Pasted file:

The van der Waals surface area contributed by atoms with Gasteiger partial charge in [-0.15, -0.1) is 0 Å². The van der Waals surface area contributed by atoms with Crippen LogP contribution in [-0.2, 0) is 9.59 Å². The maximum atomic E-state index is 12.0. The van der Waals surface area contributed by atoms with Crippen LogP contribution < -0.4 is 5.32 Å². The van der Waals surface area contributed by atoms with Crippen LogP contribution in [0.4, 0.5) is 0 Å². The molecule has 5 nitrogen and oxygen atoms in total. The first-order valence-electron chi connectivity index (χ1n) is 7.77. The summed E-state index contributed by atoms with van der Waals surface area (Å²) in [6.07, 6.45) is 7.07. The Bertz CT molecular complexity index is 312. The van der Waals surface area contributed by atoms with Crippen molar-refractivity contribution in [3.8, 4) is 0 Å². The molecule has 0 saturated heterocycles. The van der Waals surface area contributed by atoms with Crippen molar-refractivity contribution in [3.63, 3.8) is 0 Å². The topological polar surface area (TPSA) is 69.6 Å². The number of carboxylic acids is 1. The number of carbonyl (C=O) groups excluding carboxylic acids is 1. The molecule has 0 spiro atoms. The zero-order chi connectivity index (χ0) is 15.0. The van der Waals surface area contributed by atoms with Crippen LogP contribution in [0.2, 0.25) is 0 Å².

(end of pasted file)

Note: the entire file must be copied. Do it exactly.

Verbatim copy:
The van der Waals surface area contributed by atoms with Gasteiger partial charge in [-0.15, -0.1) is 0 Å². The van der Waals surface area contributed by atoms with Crippen LogP contribution in [-0.2, 0) is 9.59 Å². The maximum atomic E-state index is 12.0. The van der Waals surface area contributed by atoms with Crippen LogP contribution < -0.4 is 5.32 Å². The van der Waals surface area contributed by atoms with Crippen LogP contribution in [0.4, 0.5) is 0 Å². The molecule has 5 nitrogen and oxygen atoms in total. The first-order valence-electron chi connectivity index (χ1n) is 7.77. The summed E-state index contributed by atoms with van der Waals surface area (Å²) in [6.07, 6.45) is 7.07. The Bertz CT molecular complexity index is 312. The van der Waals surface area contributed by atoms with Crippen molar-refractivity contribution in [3.8, 4) is 0 Å². The molecule has 0 saturated heterocycles. The van der Waals surface area contributed by atoms with Crippen molar-refractivity contribution in [3.63, 3.8) is 0 Å². The topological polar surface area (TPSA) is 69.6 Å². The number of carboxylic acids is 1. The number of carbonyl (C=O) groups excluding carboxylic acids is 1. The molecule has 0 spiro atoms. The zero-order chi connectivity index (χ0) is 15.0. The van der Waals surface area contributed by atoms with Crippen LogP contribution in [0.2, 0.25) is 0 Å².